Over the past several months, a variety of congressional Republicans have tried to take credit for infrastructure projects they voted against, hoping voters wouldn’t know the difference. Leave it to Sen. Ted Cruz, however, to provide us with a classic of the genre.
Last week, the Texas Republican published this tweet, which read, “The Ports to Plains highway will run from Laredo all the way up to North Dakota and into Canada. This project will bring jobs to Texas and millions of dollars to the state. A great bipartisan victory!”
The message appeared alongside video in which the GOP senator boasted with great enthusiasm to KAMC-TV in Lubbock about the project, the years of hard work that went into it, and how proud he was of his legislative victory:
“We did the hard work to bring together Democrats and Republicans, and we now have designated I-27, the Ports-to-Plains [highway], to run from Laredo, all the way north through Lubbock, all the way up to Canada. That is going to bring jobs, $55 billion project, you’re talking hundreds of thousands of jobs. You’re talking tens of billions of dollars of additional GDP to the state of Texas. And it’s a great bipartisan victory for the state of Texas.”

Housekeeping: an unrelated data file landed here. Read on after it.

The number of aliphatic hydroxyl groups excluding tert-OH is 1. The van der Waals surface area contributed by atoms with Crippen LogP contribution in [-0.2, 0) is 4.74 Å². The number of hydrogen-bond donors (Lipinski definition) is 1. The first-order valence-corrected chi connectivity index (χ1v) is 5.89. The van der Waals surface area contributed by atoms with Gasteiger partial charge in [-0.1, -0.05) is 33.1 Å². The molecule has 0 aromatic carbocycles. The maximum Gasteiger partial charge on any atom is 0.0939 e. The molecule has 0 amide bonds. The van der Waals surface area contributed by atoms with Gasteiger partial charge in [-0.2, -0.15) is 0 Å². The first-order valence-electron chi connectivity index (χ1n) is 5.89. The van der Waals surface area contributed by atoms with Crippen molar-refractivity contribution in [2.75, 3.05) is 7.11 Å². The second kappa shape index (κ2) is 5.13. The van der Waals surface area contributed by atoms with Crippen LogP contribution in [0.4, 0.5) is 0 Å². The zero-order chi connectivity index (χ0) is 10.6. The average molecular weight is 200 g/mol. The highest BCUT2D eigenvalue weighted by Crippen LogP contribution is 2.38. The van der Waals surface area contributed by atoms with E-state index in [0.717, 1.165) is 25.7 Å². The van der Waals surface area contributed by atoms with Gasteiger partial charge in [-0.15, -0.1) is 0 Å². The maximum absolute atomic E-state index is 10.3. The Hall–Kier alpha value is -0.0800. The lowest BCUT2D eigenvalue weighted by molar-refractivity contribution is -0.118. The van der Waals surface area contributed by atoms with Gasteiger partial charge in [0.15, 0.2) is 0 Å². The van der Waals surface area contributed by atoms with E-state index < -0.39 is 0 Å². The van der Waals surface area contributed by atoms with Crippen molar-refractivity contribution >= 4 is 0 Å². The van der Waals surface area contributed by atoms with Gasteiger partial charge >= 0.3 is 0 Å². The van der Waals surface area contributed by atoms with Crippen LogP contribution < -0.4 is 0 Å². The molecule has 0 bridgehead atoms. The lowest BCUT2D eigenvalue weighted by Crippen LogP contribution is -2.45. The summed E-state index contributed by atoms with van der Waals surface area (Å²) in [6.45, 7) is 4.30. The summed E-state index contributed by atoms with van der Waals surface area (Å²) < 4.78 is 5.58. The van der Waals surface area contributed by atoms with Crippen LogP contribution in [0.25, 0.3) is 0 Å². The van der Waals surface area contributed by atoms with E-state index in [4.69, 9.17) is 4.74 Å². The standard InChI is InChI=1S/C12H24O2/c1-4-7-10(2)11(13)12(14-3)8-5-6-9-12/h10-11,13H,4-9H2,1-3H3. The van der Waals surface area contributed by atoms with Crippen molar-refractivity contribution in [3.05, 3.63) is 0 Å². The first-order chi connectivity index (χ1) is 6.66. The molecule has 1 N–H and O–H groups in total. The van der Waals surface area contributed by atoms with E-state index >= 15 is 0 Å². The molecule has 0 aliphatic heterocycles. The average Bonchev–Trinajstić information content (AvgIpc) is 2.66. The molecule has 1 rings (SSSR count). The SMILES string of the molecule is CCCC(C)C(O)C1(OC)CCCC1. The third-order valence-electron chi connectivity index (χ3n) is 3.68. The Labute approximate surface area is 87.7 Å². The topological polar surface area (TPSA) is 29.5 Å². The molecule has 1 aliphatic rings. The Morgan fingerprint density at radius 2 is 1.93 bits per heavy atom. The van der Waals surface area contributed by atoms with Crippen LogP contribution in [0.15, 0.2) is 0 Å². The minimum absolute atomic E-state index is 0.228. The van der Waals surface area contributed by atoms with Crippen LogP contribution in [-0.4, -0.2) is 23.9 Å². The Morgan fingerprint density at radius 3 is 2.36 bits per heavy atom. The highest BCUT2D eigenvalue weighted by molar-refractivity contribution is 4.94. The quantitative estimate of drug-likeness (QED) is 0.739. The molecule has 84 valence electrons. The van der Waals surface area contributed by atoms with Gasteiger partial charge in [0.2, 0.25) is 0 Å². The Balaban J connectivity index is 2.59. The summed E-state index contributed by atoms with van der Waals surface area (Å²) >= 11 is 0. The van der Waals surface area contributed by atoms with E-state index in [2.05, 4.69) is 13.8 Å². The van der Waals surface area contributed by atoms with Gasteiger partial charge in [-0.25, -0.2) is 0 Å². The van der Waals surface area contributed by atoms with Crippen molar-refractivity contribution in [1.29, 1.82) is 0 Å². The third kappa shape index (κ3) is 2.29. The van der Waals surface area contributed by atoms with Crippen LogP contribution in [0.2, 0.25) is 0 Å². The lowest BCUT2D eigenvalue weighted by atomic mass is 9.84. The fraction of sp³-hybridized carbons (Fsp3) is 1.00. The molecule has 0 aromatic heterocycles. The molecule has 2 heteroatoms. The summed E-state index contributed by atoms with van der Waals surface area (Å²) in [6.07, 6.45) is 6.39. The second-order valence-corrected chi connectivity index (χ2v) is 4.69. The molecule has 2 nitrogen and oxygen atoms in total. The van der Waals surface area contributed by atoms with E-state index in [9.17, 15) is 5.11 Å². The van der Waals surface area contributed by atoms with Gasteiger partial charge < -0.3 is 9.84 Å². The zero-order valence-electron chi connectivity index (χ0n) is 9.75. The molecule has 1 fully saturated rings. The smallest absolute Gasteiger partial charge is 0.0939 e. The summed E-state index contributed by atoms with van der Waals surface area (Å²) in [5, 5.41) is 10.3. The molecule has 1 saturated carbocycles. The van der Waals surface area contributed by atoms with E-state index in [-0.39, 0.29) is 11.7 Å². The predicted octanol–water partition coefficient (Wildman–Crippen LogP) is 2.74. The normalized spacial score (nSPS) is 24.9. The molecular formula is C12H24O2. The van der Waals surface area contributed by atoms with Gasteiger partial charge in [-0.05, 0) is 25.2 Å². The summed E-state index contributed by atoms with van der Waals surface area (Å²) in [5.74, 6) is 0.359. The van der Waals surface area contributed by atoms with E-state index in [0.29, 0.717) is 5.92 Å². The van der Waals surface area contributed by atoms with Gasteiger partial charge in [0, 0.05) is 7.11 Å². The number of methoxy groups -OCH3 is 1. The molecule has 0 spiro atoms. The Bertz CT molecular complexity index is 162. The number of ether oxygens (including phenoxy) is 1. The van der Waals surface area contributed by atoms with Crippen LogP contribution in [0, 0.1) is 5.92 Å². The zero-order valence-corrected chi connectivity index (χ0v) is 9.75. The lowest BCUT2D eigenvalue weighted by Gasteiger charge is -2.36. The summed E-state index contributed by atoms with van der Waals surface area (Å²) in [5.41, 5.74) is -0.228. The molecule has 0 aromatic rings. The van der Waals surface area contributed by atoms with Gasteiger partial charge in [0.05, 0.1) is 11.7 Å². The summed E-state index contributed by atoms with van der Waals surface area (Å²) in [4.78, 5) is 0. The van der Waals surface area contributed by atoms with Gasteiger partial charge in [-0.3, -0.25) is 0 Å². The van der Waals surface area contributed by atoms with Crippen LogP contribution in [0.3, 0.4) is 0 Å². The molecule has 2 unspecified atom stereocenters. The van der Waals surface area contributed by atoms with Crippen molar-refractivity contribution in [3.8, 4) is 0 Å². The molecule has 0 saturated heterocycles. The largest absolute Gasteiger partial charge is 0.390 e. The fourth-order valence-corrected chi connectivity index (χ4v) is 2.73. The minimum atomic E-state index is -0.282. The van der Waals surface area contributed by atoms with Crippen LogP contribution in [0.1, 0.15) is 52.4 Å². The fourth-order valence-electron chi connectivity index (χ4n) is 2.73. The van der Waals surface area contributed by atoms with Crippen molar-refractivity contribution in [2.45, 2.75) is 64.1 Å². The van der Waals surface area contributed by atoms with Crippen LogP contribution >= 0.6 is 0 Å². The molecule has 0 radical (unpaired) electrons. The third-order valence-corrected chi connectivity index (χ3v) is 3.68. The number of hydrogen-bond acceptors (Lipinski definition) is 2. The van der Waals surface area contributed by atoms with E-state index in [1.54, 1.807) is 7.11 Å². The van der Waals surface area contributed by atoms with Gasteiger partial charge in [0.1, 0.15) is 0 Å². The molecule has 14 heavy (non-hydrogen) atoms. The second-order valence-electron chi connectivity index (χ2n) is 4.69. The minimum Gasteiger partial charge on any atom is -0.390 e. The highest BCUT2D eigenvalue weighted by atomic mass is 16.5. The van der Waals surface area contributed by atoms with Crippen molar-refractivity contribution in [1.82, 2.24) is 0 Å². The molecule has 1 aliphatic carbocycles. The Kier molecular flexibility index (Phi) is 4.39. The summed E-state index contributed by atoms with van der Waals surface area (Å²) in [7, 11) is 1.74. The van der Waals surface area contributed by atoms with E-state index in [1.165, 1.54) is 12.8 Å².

Sounds good, right? When senators deliver for their constituents, it stands to reason that they’ll brag like this to local news outlets. What Cruz neglected to mention, however, was that he voted against the bill. The Hill reported:
Cruz and Sen. Ben Ray Luján (D-N.M.) introduced a bipartisan amendment to an omnibus bill passed earlier this year that designated part of the Ports-to-Plains Corridor as a future addition to the nation’s interstate highway system. The Texas Republican supported the amendment but ultimately voted against the sweeping $1.5 trillion omnibus spending package when the Senate voted on the legislation in full.
In fact, as it turns out, in the same on-air appearance at the local ABC affiliate, Ryan Chandler specifically asked the senator why he voted against the bill he’d bragged about moments earlier. Cruz explained that while he supported his priority, the legislation included other measures, so it passed over his objections.
This part of the interview was left out of Cruz’s public relations push. Imagine that.
Is it any wonder that even the White House is needling the senator over the contradiction?